1
Here are the tools that I am using to align my blade to the miter slots:  
1) Neoteck DTI Digtial Dial NTK012 indicates 0.01mm/0.0005"  
2) Neoteck Digital Level NTK034 Box   
     (Resolution: ±0.01 Degrees at 0-1 and 89-90 Degrees; ±0.05 Degrees at the Rest  
      Accuracy: ±0.1 Degrees at 0-1 and 89-90 Degrees; ±0.02 Degrees at the Rest)   
3) Digital angle finder  https://www.generaltools.com/5-in-digital-angle-finder    
      Accuracy: ±0.3°  
      Resolution: 0.1°

When I test #2 against the 90 degrees of a carpenter square is dead on !
The digital level is not that stable and I am thinking about returning it

My question is: what is an acceptable deviation from 90 for a table saw like Rigid TS3650? (blade raised at 3" above the table level and it should be as square as possible to the table top)

I guess it will depend on the task so here are my near future plans:
-picture frames
-kitchen island frames
-shelves
-bathroom vanities

At full blade height I get a 44.8 for 45 degrees and 89.6 at 90 degrees measured with tool #3 The above mean that I can't push the blade any more toward any of the extreme angles

  • In the last paragraph did you mean 99.6 degrees or 90.6 degrees? – Ashlar Apr 5 '18 at 15:24
  • 89.6..sorry for the typo, I corrected that – MiniMe Apr 5 '18 at 15:57
  • Did you mean that #3 is dead on? #2 is the level that you intend to return. – Ast Pace Apr 5 '18 at 20:45
  • yes #3 works fantastic. I managed to get 90degrees sharp and 44.9 after learning that my saw had two stops that adjust and control how far the blade can tilt!! I was using an old manual! – MiniMe Apr 5 '18 at 23:00
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To be honest, the acceptable tolerance is whatever causes there to be no problems with whatever specific job you're working on. As you indicate, for some jobs you're going to need a tighter tolerance than others. It's not something anyone else can really answer, since the answer really can only be "It has to be good enough". I would suggest measuring the angle on the cut piece as well as just the blade itself as the result is what actually matters.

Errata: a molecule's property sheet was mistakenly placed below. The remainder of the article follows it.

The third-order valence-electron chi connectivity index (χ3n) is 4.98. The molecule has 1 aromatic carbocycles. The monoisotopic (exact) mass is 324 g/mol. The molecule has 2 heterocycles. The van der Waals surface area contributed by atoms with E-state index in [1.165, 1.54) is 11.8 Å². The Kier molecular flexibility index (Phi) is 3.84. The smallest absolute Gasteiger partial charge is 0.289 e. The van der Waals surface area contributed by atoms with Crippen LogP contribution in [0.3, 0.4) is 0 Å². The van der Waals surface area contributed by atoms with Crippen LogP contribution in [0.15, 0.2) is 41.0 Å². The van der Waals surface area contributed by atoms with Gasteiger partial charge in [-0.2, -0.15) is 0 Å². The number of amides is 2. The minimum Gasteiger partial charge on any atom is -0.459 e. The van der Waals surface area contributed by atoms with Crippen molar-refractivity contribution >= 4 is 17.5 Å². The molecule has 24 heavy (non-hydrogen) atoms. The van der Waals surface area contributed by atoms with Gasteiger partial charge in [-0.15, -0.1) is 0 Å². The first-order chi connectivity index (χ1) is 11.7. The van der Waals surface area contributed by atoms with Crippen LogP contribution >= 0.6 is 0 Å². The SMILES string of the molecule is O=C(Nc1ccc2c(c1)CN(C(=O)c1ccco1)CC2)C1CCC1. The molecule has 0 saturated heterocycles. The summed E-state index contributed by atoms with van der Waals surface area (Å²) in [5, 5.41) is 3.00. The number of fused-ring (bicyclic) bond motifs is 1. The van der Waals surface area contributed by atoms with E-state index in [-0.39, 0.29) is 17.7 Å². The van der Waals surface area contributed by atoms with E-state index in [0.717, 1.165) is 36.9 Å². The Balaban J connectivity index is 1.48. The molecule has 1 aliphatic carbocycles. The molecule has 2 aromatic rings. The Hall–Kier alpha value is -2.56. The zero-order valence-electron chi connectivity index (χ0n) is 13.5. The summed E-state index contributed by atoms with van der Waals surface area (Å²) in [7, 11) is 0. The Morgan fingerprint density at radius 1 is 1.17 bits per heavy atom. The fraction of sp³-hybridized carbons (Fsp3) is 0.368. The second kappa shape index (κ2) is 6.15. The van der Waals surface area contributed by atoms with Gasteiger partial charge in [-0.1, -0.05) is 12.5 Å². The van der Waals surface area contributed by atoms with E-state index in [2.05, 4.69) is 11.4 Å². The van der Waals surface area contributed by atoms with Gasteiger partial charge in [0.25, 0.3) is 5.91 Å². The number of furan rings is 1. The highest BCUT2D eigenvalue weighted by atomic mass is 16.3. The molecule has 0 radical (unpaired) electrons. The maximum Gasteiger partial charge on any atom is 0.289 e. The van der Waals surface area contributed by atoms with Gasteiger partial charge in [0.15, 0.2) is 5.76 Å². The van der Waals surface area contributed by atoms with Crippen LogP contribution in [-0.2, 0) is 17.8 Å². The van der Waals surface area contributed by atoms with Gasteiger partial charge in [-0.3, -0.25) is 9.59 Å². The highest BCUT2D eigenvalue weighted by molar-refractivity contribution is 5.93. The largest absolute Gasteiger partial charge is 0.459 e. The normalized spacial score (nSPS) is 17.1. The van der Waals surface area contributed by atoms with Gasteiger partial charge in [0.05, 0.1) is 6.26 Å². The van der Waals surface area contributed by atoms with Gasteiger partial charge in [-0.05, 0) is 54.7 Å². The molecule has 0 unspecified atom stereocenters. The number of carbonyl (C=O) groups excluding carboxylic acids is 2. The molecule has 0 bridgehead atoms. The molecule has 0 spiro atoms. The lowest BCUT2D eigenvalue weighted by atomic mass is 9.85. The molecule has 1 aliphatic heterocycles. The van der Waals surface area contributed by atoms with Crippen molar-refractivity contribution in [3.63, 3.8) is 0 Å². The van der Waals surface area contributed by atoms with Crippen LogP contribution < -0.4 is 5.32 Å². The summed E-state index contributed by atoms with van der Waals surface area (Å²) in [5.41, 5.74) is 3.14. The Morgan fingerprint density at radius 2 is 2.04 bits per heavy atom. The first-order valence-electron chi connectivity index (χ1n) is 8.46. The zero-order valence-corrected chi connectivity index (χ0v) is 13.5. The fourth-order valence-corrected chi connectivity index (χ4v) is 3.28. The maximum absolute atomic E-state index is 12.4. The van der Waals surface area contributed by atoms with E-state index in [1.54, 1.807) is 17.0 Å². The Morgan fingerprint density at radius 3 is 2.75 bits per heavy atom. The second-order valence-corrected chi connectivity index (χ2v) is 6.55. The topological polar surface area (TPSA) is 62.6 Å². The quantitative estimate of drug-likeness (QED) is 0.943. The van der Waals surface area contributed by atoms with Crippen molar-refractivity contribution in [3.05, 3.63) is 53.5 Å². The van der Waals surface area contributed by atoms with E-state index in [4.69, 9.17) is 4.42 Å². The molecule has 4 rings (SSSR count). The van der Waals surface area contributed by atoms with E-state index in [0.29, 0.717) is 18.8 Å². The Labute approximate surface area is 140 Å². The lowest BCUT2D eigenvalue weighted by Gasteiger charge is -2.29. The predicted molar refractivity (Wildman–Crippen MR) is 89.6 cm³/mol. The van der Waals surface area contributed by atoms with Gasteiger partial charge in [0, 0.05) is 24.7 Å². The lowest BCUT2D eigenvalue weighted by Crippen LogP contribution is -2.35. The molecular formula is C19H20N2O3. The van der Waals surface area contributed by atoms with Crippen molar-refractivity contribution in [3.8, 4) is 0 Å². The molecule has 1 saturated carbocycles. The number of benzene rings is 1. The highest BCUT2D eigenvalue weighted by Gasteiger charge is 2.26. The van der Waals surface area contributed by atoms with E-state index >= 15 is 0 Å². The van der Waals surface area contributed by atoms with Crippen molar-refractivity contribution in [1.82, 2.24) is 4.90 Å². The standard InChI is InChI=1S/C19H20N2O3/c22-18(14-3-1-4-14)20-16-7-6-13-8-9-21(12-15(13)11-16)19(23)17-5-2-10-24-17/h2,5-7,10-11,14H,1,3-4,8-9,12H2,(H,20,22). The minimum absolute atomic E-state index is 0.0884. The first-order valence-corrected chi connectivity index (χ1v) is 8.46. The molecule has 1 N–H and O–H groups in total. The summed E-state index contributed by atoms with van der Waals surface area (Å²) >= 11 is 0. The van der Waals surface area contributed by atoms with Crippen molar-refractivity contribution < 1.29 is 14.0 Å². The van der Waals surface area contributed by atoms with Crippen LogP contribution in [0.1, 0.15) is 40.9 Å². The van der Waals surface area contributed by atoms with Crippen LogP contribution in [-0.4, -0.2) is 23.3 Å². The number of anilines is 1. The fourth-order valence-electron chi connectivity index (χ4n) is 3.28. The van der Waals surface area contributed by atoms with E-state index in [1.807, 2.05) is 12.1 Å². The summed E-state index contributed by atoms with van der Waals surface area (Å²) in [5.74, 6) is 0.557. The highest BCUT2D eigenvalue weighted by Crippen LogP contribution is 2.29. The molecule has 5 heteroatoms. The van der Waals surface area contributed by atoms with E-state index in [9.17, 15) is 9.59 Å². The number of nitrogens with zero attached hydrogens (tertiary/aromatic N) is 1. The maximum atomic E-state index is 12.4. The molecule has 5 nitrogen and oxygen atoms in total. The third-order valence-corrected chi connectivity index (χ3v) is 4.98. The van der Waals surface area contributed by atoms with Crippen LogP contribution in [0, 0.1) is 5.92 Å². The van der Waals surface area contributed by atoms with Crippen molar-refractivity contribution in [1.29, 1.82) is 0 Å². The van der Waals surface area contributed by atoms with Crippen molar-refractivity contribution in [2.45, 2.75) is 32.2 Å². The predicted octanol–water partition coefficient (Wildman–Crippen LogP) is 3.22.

For reference I've always just set it up with an engineer's square (no digital angle finders etc.) and this has always been good enough for my purposes.

Also to consider is that the smaller the protrusion of the blade from the bed is, the less the angle alignment of the blade will matter.

  • I guess that is why they ask you to raise the blade 3" above the bed... that would be a reasonable cut depth for most of the jobs that require precision. What are you needs. I came across an article or post on a forum where the author was saying that he has standard tolerances for each type of job (ex: 1/64 for cabinets -otherwise doors won't close !?) – MiniMe Apr 5 '18 at 11:49
  • @MiniMe FYI 1/64" (0.016") would be considered completely unacceptable tolerances for many (perhaps most) cabinetmakers for joints and lots of components. They'd typically want to be under 0.1mm, which is about 0.004", or better than four times better than a 64th! – Graphus Apr 5 '18 at 15:04
  • At full blade height I get a 44.8 for 45 degrees and 99.6 at 90 degrees with tool #3 The above mean that I can't push the blade any more toward any of the extreme angles. Is that acceptable? – MiniMe Apr 5 '18 at 15:16
  • above it is 89.6 not 99.6 – MiniMe Apr 5 '18 at 15:58

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